Reality is bad enough; there is no need to explain the world using conjecture and fantasy. The facts suffice.
Government is bad enough. There is no need to explain it using conjecture and fantasy. The facts about it suffice.
In particular, imputing garden variety government evils to conspiracies is based on the following faulty premise: Government generally does what is good for us (NOT). So, whenever we think it is failing in a mission it fulfills so well (NOT), we should look beyond the facts for something more sinister (NOT).
As if The State’s natural quest for expanded power were not enough to explain the events! Why, for example, would you need to search for the “real reason” behind an unjust, unscrupulous war, unless you honestly believed government would never prosecute such a war? History belies this delusion. Even when government prosecutes a just war, it finds ways to turn it into an unjust war by prolonging it. After all, a protracted crisis demands more taxpayer funds. Cui bono? For whose benefit?
There’s no conspiracy here. The constituent elements of the bureaucratic behemoth that is government continuously work to increase their sphere of influence. Thus, grunts don’t benefit from war; the generals everybody reveres do. It is therefore but natural for the soldier’s superiors to pursue war for war’s sake. By virtue of its size, reach, and many usurpations, the U.S. government is a destructive and warring entity—no matter which of one the big government parties is at the helm.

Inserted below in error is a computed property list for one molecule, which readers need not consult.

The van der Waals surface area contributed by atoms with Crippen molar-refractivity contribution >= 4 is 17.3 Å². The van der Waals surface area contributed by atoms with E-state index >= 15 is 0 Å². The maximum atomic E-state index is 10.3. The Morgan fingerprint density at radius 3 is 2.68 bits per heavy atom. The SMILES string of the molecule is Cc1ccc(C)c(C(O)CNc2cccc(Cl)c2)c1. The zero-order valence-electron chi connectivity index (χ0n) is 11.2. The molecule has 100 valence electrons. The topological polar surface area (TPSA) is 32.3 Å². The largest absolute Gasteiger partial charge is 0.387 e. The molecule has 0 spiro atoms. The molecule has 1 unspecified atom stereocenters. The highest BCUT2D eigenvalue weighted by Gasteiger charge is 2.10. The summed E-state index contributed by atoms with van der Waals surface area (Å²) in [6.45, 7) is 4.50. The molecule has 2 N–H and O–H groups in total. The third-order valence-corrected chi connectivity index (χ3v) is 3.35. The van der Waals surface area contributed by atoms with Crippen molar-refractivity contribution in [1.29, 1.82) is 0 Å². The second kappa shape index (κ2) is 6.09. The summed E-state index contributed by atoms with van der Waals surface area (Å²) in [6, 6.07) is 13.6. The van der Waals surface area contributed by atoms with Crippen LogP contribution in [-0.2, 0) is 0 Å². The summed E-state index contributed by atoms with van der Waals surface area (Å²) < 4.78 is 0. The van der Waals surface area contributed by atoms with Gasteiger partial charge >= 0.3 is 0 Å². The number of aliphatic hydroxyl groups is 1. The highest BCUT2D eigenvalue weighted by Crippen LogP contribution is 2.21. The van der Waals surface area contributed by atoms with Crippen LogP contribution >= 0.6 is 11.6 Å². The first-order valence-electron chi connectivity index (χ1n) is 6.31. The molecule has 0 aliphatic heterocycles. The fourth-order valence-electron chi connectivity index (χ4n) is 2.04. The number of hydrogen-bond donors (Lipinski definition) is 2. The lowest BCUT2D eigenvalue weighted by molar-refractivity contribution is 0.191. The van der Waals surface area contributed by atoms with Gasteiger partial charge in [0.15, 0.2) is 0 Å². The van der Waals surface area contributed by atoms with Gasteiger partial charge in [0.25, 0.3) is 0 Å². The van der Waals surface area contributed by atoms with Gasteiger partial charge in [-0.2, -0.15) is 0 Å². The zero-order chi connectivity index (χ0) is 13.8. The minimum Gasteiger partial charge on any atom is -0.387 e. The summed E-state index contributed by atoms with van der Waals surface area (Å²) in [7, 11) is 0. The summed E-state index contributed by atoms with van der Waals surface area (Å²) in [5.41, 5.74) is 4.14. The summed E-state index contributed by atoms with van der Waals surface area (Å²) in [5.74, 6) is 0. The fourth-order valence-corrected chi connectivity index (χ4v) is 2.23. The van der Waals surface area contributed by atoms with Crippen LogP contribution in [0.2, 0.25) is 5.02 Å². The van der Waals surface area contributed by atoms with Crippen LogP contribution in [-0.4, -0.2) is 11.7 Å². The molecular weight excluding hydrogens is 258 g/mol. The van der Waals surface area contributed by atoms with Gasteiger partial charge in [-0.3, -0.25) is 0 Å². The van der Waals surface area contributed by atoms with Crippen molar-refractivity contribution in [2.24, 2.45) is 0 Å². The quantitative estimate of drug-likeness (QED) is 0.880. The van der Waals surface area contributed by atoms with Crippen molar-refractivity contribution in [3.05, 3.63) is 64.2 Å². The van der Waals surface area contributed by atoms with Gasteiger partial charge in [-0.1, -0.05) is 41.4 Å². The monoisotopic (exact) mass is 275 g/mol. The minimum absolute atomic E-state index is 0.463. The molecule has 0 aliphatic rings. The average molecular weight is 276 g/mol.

Clearly, conspiracy thinking is not congruent with a view of government as fundamentally antagonistic to the welfare of the individual and civil society, a position held by a good number of libertarians and conservatives.
Some conspiracy claims are more consequential than others. Those pertaining to coronavirus are an example. Let us, then, briefly discuss coronavirus and conspiracy. Watch the YouTube corresponding to this section of the column here. …
UPDATE I (4/17):
The great Chris Matthew Sciabarra, Ph.D, writes:
I always read my friend Ilana Mercer’s essays with great interest, and whether one agrees or disagrees with her on this or that issue, she never ceases to be thought-provoking, including in this current piece, “Coronavirus and Conspiracy: Don’t Be a ‘Covidiot‘”—which is timely for those among us who are always concerned about the growth of government power in times of crises. Check it out.
UPDATE II (4/18):
BREAKING: Demonstrators could be seen holding up signs that read, “Liberate Huntington Beach,” “Open Cali Now,” “Let us work,” “”Pandemics does not cancel our constitutional rights!!” and “COVID-19 is a lie.” https://t.co/clXp1qxY1t
— KTLA (@KTLA) April 17, 2020